The transfer may have benefited from windowboxing (to make up for overscan), as some of the intertitles are pretty tight. However, given this is a 1999 release, I think it looks quite good.
If you are interested in cinema history, I would recommend this disc. However, if you are looking for pure entertainment, go with the 1954 version of the film (which is quite a different story, too).
A Hard To Love Temple Movie
While most of Shirley Temple's movies are quite cute and quaint, there were too many cringe-inducing factors in this one to recommend it. From the outset, it is hard to feel anything but disdain for Frank Morgan's character. The Professor, as he's known in the film, is the grandfather of "Dimples", and her sole guardian. He's a thief and a swindler, and, even though he knows his actions hurt his little granddaughter, he refuses to mend his ways. One hopes for the entire movie that she will eventually leave him behind. Sadly, it never happens, and one can only imagine what type of life she will lead as she grows older.
Another cringe-inducting factor about the film is large number of scenes which involve black-face. Now let me first state that I am NOT one who promotes political correctness when it comes to old movies, or one who gets upset at the slightest thing which could be taken as "racist". I enjoy the actors Stepin Fetchit (who also happens to be in this movie) and Willie Best, have seen most of the Charlie Chan movies, and get royally ticked off when one of the DVD studios (usually Warner Brothers) warns me that what I'm about to watch is "wrong now, and was wrong then". I recognize old movies are a sign of their time. I don't need to be lectured like an elementary school student.
However, I have to believe that even in 1936, I would have felt a little uneasy with all of the black-face scenes in this film. The one with "Topsy" made me especially uncomfortable.
That said, there were still some good moments in the film. Shirley's dancing numbers were, as usual, quite enjoyable, and Stepin Fetchit was as funny as always. However, if I were rating Shirley Temple films, this would be at the bottom of the long list of her movies I have seen to date.
As for the DVD, I viewed the Fox release from 2006. I understand from other reviews on-line that the picture is superior to the previous Fox release in 2002. However, that must mean that the 2002 release was mighty poor, as the newer one still has moments when the picture is extremely soft, or extremely dark. Still, overall, it is a has a very watchable picture.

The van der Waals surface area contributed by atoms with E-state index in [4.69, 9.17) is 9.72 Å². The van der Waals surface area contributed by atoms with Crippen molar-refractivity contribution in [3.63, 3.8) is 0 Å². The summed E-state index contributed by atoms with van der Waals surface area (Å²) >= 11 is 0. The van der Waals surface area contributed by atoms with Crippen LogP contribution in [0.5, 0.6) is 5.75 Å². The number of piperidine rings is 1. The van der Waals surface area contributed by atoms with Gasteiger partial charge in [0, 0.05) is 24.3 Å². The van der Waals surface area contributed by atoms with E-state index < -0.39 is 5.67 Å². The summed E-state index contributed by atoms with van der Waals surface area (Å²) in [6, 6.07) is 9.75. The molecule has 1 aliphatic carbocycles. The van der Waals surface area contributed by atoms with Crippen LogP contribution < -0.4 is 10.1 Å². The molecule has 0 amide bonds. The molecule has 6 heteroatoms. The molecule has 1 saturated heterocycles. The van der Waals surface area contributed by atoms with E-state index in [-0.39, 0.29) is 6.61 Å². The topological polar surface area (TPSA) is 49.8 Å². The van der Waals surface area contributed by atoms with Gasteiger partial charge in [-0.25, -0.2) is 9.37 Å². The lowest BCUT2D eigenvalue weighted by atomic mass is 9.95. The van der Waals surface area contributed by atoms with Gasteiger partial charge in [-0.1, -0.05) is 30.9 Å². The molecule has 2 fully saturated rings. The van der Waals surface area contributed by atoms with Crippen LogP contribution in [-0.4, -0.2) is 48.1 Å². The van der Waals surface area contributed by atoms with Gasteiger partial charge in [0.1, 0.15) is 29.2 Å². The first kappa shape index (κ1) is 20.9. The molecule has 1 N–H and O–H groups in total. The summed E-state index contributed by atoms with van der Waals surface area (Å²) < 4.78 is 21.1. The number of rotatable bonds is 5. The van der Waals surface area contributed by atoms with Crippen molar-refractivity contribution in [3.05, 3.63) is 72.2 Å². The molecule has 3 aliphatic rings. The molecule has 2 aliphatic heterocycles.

The extras include only two trailers for other Temple movies, a very short Movietone news clip, and a colorized abomination of the film in question. And, of course, Fox must insult the person who buys this film with a loud accusational anti-theft PSA before they even get to the menu.
The Babe Ruth Story (1948)
A Sorry Tribute to the Babe
Hollywood created "The Pride of the Yankees" as a tribute to Lou Gehrig. It has since been considered the greatest baseball movie ever. The Babe on the other hand received this treatment from Tinseltown. How sad that this is all the more respect they had for the greatest ball player of all time.
Starting with the casting, one has to wonder why they would choose William Bendix, a man far better qualified for playing buffoons like Chester A. Riley, than the hero to thousands. His attempt to recreate a pitcher's wind-up and throw is absolutely pathetic. And while you can make a younger actor look older, trying to pass Bendix off as a kid coming out of school is quite the stretch. Why Mark Koenig or Mel Allen let themselves be a part of this film is beyond me.
The movie did have some respect for statistical facts, but as for the other events of Babe's life, it took quite the poetic license. In this movie, Babe isn't the womanizer and drinker he was in real life. No, he's some sort of healer, bringing back kids and dogs from the dead, and making crippled boys walk just by his presence.
Babe Ruth himself attended the premiere of this film, and it wouldn't be surprising if it didn't hasten his demise.
With the tripe Hollywood is putting out of late, I'd be hard pressed to call this one of the worst movies of all time. But it was definitely a clunker for the era in which it appeared. And, along with "The Kid From Cleveland", it definitely is one of the worst baseball movies of all time.